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Pair of projects to improve pedestrian accessibility in parts of Arlington

Portion of S. Irving Street set for sidewalk improvements (via Google Maps)

The pedestrian experience is set to improve in nearly a dozen spots across the county.

The Arlington County Board this weekend is expected to approve two projects for accessibility improvements, along the Rosslyn-Ballston corridor and in three residential neighborhoods.

The Metro corridor contract, for up to nearly $1.4 million, is the second phase of an existing effort to bring the streetscape up to Americans with Disabilities Act standards. The planned improvements include “new sidewalks, curb and gutter, curb extensions, handicap accessible ramps, storm sewer pipes and inlets, paving, pavement markings and signage.”

From a county staff report:

The Rosslyn – Ballston Corridor ADA Improvements Project – Phase 2 sites are located along the Rosslyn – Ballston Corridor. This project reconstructs multiple intersections within the Rosslyn-Ballston Corridor where existing sidewalks, curb ramps or street intersections do not comply with standards of the ADA.

The project undertakes redesign and construction in batches with the highest priority problem areas reconstructed to achieve ADA compliance. The project incorporates a “second set” of improvements previously designated under P14D. It spans multiple neighborhoods, including Buckingham, Ballston-Virginia Square, Clarendon, Courthouse, Rosslyn.

The other project is part of another ongoing effort, the county’s Neighborhood Complete Streets (NCS) program.

It would bring improvements to three residential neighborhoods, including curb extensions to resolve several blocks of sidewalk obstructed by decorative streetlights.

From a staff report, the project would:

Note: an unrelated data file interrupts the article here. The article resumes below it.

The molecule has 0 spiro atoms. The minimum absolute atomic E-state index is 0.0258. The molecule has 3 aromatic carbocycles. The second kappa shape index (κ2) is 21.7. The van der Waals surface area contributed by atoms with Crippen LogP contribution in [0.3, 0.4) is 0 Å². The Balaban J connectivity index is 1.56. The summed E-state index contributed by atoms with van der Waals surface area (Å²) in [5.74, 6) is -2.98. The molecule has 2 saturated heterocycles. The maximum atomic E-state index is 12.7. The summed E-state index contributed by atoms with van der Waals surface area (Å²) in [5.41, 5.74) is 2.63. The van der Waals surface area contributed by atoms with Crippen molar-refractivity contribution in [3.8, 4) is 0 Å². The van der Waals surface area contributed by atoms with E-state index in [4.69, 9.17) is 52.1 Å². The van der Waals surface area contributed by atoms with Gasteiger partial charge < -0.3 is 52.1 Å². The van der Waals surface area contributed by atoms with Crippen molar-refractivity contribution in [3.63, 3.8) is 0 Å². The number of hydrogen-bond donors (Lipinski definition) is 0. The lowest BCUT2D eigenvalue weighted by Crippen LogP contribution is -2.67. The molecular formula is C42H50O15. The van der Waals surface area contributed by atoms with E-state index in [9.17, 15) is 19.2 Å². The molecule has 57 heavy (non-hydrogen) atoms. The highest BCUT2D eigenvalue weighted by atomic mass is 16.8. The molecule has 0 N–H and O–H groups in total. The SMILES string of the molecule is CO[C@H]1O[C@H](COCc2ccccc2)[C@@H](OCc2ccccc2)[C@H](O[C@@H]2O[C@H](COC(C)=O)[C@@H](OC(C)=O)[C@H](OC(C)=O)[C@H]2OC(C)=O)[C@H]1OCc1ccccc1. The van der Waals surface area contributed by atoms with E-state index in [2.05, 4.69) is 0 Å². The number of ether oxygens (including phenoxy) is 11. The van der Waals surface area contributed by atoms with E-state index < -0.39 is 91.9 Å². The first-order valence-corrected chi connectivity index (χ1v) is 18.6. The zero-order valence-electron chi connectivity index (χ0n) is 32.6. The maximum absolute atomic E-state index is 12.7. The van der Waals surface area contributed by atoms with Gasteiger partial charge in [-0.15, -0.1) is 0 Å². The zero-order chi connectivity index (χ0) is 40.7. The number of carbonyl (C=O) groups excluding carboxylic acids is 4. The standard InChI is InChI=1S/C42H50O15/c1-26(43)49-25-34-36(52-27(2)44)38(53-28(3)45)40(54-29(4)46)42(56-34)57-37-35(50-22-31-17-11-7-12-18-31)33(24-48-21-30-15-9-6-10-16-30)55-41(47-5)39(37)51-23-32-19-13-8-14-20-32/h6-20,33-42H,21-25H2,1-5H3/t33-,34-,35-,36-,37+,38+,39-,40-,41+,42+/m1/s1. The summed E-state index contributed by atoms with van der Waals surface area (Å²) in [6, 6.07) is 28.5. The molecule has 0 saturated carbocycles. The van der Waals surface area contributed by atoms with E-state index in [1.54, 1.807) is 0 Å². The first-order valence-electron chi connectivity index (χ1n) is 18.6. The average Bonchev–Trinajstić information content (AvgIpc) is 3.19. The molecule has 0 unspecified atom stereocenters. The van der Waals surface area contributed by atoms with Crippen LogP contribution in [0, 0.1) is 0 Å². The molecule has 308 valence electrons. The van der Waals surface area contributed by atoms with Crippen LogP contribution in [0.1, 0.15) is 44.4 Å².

Construct one block of missing sidewalk on 14th Street North from North McKinley Road to North Ohio Street, in the Highland Park Overlee Knolls neighborhood;

Construct two improved intersections, with updated curb ramps and reduction of pedestrian crossing distances, on 8th Road South in the Arlington Mill neighborhood;

Construct eight curb extensions to relocate existing Carlyle Streetlights currently obstructing the sidewalk and provide an accessible path along three blocks of existing sidewalk on South Irving Street, in the Arlington Heights neighborhood

“The Neighborhood Complete Streets program was approved by the Arlington County Board at its January 2016 meeting,” says the report. “The program was intended as a replacement to and evolution of the prior Neighborhood Traffic Calming (NTC) program, which built approximately 175 projects designed to slow vehicle speed. The NCS program was designed to holistically address inadequacies in the complete streets paradigm, outlined in the Master Transportation Plan.”

“A complete street is one that provides facilities for pedestrians, cyclists, transit riders and motorists to each move comfortably and safely through the community,” the report notes. “Project requests were to be solicited from community members, prioritized based on objective data, and selected with consultation and oversight from the [Neighborhood Complete Streets Commission], following a public engagement period.”

Photo via Google Maps

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